|In the UK, Graham Calvert has lost his case to force bookmaker William Hill to repay over four million dollars he lost due to ‘pathological gambling’ habits.|
A test case in the UK, the greyhound trainer argued in the High Court that William Hill had failed in its ‘duty of care’ by allowing him to open an account and bet even after he had asked it to stop doing so under its ‘self-exclusion’ policy.
However, the High Court ruled that the bookmaker owed Graham Calvert no duty of care despite the self-exclusion policy because his pathological gambling would still have probably led to financial ruin, only over a longer period of time.
'William Hill’s failure to take reasonable care to exclude him from telephone gambling did not, therefore, cause Mr Calvert any measurable financial or other loss,' wrote Mr Justice Briggs in a summary of his ruling.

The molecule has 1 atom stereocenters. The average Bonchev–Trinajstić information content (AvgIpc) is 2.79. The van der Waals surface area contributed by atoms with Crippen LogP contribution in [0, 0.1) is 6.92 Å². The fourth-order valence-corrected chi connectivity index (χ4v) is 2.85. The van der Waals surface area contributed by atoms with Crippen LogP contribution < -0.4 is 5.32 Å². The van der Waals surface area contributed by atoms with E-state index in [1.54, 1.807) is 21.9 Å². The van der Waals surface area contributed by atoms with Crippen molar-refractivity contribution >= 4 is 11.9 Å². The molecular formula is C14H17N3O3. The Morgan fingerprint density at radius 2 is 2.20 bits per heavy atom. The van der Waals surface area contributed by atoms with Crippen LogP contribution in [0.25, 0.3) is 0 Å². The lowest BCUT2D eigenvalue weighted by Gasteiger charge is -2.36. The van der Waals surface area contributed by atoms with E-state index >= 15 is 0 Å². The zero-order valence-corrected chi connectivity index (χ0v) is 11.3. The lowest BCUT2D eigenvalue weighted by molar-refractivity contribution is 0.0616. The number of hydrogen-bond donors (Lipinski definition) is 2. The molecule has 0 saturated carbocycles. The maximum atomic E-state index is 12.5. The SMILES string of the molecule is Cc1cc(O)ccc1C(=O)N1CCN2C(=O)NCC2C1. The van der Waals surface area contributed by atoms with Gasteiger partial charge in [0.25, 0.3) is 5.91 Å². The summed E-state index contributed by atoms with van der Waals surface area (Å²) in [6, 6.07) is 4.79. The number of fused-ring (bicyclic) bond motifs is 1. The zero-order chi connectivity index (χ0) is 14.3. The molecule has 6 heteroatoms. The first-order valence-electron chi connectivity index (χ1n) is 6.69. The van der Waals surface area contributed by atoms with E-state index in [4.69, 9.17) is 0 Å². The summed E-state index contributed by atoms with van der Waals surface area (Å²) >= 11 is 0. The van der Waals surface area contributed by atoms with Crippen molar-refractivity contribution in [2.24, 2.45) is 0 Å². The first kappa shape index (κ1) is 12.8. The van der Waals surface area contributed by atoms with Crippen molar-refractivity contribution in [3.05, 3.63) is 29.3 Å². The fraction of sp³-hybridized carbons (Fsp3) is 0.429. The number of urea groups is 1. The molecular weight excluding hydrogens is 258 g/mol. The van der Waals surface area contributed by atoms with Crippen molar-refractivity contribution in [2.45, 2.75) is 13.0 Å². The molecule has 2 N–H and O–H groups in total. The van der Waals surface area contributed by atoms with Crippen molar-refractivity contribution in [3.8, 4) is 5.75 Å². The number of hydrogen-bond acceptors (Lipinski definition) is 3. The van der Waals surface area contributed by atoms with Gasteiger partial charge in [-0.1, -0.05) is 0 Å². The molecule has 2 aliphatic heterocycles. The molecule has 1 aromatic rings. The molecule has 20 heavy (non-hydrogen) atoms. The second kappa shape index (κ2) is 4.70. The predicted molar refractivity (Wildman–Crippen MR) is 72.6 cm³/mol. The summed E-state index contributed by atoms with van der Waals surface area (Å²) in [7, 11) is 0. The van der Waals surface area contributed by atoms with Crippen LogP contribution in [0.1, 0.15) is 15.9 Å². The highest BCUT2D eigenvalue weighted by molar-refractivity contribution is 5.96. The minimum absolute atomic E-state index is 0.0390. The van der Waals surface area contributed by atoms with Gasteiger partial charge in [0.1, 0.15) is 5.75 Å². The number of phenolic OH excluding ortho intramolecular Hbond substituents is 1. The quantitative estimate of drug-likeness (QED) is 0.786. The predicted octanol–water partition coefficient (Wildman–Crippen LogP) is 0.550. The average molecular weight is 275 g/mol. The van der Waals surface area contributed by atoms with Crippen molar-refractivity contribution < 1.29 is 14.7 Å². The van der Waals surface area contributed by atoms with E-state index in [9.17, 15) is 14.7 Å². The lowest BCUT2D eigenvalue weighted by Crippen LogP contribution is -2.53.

'We stated from the outset that there was no case to answer to Mr Calvert and that no duty of care was owed to him in this instance,' read a statement from William Hill.
'During the trial, Mr Calvert withdrew the allegations that he had been manipulated or enticed to bet.'
'Some of the comments made by Mr Justice Briggs may lead to calls that the Government or the Gambling Commission should do more to protect problem gamblers,” Stuart McMaster, a partner at solicitors Mishcon de Reya, told The Times newspaper.
“The judge also indicated that the current system, in which each bookmaker operates its own stand-alone social responsibility policy, may not go far enough to deal with problem gambling effectively.'
Calvert has been ordered to pay over £666,000 towards William Hill’s court costs and told that he has until April 16 to appeal the decision.